Each week OneTrust hosts industry experts to discuss the latest privacy, security, data governance, and compliance updates, trends, and developments in the world via LinkedIn Live. In this session, Kabir Barday, CEO of OneTrust, was joined by Alexis Kateifides, Privacy Counsel at OneTrust, and Eduardo Ustaran, Partner at Hogan Lovells, to discuss the latest Schrems II impact, including recommendations from the EDPB on data transfers and the European Commission on Standard Contractual Clauses (SCCs). 

Watch the discussion now: Schrems II: EDPB and SCC Updates

Schrems II Impact: The Latest Data Transfer and SCC Developments

The privacy landscape continues to change, shaped significantly by landmark rulings such as the Schrems II decision. Following this, we continue to see significant updates to guidelines on the handling of international data transfers, notably the recommendations released by the EDPB. The EDPB published its ‘Recommendations 01/2020 on measures that supplement transfer tools to ensure compliance with the EU level of protection of personal data’ and also issued its ‘Recommendations 02/2020 on the European Essential Guarantees for surveillance measures’. Only one day later, the European Commission released a draft of its revised SCCs.

With both the EDPB’s data transfer recommendations and the European Commission’s SCC revisions in draft stages, what changes can we expect to see before they are finalized?

Alexis highlights that there are not often huge overhauls, “usually its clarifications, sometimes some interesting new definitions, new sentences or rephrasing to be aware of, as the devil is always in the detail with these things.” The Schrems II impact is a considerable focus around the world, and the results of the consultations will be keenly awaited.

EDPB’s Recommendations for Supplementary Measures

When asked about what supplementary measures do you think organizations should be implementing, above and beyond what they were doing before, to get data transferred to them from the EU, Eduardo highlights how helpful the data protection authorities have been in sharing their views as regulators and providing a range of options. “They are giving us a very large menu of options that we can use in practice to take things forward,” said Eduardo.

Kabir notes that these measures fall into three different categories:

  • Technical Measures: Leveraging technology to reduce the risk of unjustified access, these could include anonymizations, pseudonymization, and encryption, etc. 
  • Contractual Measures: An agreement between the importer and the exporter to outline certain steps to again minimize the risk of unjustified access to the data. 
  • Organizational Measures: Internal actions, such as data disclosure policies, or transparency reports. 

Eduardo adds, “What all three categories of measures have in common is the aim to reduce the potential level of access in the absence of controls in the local jurisdiction.”

SCCs should be considered to provide a baseline of protection; additional measures should then be added on top of this baseline depending on an organization’s assessment of what is necessary. “This puts a lot more overhead on the data controller to make sure that where the data is going and where they are sending that data is appropriate and has the right measures. The controller needs to know every time there are data transfers, “What is the impact in that country on the sensitivity of the data?’… They need to do a unique, specific assessment on every one of those flows to know what types of measures are adequate,” explained Kabir.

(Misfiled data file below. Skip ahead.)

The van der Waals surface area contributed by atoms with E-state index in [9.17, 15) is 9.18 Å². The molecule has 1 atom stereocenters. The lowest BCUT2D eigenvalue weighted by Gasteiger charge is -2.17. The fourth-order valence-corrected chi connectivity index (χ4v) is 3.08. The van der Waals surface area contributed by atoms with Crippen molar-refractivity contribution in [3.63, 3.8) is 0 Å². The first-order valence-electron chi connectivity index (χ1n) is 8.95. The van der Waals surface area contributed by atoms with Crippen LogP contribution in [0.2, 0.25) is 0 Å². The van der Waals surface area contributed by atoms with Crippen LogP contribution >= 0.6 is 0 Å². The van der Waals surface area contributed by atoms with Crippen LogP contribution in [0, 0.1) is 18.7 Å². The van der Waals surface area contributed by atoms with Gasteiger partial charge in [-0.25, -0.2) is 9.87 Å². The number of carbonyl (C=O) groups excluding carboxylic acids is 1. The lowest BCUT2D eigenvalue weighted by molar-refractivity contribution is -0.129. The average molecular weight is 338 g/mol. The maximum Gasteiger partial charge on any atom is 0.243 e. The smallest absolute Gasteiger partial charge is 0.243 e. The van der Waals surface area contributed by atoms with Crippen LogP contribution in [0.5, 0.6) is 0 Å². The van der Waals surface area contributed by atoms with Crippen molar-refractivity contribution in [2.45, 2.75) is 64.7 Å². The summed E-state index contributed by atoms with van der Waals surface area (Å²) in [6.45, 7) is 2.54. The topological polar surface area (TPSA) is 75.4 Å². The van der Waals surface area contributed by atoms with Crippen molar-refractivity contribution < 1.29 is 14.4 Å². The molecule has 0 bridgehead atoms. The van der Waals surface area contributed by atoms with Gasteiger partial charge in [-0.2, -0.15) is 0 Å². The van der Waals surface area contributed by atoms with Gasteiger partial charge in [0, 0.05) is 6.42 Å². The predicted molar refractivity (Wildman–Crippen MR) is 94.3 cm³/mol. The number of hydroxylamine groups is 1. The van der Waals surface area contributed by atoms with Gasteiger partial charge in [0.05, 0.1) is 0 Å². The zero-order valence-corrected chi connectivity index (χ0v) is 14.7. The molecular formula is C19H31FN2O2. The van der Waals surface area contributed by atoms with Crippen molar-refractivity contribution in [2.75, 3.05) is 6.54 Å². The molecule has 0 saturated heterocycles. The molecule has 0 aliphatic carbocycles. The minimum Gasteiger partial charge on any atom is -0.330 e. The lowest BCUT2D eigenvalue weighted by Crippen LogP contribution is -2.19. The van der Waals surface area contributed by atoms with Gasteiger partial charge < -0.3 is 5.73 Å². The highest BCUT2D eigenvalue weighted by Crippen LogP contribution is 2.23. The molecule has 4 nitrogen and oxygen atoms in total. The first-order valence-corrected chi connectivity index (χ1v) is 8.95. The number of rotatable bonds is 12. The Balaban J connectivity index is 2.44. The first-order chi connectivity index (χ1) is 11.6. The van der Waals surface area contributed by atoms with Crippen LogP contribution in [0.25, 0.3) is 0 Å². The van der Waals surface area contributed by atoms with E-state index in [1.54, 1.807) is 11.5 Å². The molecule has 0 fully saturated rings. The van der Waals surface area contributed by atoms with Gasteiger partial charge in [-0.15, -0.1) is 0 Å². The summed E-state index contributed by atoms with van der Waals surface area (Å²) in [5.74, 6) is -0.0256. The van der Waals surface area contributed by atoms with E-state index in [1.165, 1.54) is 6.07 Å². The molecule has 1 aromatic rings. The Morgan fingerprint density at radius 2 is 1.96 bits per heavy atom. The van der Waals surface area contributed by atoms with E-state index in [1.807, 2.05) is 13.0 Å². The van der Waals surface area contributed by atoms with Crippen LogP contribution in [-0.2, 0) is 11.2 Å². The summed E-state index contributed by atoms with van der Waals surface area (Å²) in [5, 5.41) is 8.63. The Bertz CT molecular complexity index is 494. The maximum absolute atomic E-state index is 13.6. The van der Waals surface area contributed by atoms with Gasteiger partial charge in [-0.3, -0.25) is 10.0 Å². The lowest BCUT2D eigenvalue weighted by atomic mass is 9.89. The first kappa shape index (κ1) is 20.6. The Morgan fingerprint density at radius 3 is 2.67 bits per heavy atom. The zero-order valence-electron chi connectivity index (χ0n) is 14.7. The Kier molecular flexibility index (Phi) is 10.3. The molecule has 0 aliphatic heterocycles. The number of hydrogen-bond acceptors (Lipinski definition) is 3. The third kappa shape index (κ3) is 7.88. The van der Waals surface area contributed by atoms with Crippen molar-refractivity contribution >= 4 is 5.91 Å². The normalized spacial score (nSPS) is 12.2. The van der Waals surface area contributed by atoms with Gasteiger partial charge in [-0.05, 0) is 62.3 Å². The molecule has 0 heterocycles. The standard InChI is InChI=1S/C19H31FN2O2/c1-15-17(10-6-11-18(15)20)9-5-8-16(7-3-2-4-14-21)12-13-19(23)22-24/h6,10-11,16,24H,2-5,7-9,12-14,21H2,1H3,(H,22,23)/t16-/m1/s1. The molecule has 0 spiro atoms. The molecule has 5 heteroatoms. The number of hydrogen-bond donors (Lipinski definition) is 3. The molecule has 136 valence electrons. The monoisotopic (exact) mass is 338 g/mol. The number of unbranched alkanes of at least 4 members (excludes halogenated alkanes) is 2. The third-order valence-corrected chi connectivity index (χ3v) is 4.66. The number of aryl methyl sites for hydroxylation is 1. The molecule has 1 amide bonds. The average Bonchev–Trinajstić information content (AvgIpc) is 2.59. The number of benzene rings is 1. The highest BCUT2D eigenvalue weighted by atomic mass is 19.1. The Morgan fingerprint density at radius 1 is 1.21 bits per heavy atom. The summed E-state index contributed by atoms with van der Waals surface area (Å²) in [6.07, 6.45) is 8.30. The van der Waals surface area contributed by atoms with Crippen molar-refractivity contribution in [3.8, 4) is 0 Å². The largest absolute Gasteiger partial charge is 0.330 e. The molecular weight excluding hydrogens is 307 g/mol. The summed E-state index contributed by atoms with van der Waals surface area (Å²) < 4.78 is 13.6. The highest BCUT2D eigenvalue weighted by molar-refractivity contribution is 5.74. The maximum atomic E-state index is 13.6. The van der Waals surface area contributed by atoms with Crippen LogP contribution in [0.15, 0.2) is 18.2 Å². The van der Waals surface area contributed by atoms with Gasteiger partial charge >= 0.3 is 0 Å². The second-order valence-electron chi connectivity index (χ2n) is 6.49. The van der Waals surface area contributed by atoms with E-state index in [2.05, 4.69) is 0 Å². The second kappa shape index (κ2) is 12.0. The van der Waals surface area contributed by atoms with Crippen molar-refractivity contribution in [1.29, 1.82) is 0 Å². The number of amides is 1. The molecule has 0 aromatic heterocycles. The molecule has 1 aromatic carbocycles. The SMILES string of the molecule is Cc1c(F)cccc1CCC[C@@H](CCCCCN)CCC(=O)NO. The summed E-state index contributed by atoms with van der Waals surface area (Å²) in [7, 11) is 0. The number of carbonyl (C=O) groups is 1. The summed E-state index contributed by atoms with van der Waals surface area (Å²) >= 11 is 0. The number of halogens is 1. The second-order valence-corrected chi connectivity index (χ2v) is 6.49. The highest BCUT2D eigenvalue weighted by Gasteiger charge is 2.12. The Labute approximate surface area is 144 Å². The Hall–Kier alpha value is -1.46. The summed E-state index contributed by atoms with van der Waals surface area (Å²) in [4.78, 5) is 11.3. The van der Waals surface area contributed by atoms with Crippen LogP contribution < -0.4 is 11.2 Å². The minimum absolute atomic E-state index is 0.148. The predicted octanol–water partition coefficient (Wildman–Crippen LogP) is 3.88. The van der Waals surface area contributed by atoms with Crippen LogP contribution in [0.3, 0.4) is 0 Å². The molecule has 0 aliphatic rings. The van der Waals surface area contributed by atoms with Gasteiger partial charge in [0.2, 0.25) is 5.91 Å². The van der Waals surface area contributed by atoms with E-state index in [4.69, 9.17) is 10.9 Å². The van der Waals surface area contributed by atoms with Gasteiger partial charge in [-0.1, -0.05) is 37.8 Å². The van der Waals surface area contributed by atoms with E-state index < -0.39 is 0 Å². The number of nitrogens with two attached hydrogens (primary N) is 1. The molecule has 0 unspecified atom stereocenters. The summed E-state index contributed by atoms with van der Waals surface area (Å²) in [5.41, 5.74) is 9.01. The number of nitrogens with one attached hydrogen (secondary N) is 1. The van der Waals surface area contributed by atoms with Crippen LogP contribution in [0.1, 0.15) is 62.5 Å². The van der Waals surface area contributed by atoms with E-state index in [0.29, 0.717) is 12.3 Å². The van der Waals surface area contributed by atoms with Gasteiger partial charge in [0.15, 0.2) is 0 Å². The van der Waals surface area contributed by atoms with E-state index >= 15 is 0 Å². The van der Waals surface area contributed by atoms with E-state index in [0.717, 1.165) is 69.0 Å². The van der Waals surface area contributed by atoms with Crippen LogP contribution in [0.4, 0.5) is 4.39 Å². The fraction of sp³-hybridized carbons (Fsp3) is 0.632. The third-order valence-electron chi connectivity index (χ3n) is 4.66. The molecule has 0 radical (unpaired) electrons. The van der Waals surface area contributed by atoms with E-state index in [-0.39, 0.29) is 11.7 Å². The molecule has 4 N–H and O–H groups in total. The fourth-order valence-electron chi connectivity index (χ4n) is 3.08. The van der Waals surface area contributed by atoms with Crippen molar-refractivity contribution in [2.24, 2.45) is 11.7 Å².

Eduardo also shares that this increased workload is the direction that data protection is going, “The GDPR is all about accountability, it’s all about taking responsibility for what you are doing.”

How to Continue Using Standard Contractual Clauses

The Schrems II impact was felt not only by those who used Privacy Shield, but also organizations who relied on SCCs. The ruling did not invalidate SCCs as a transfer mechanism but did require them to be considered on a case-by-case basis. Following this the European Commission has released a draft revision of their guidance around SCCs.

When considering the changes to the European Commission’s SCC recommendations, Alexis notes that you can see the Schrems II impact, “there are direct citations in the SCCs back to, not just the CJEU decision, but also pre-referencing EDPB guidance as well.”

Eduardo explains that SCCs should be looked at as a tool, removing the need for companies to draft their own contracts to legitimize their data transfers. The European Commission shoulders the burden of this contract drafting with a pre-approved contract, taking you 80% of the way there and leaving room to add additional safeguards. 

“I think the draft agreement is very good, and the modular approach makes it very clear, the fact that it follows the principles that you see in the GDPR makes it easy to understand,” said Eduardo.   

Watch the discussion now: Schrems II: EDPB and SCC Updates

Over the remainder of the consultation periods there will of course be changes that need to be closely watched, but these important recommendations and updates will be sure to be notable results of the Schrems II impact.

Watch the discussion now: Schrems II: EDPB and SCC Updates and follow OneTrust on LinkedIn to receive notifications for upcoming LinkedIn Live events or for more information and resources to help you understand the Schrems II decision further visit the OneTrust Schrems II Solutions page.

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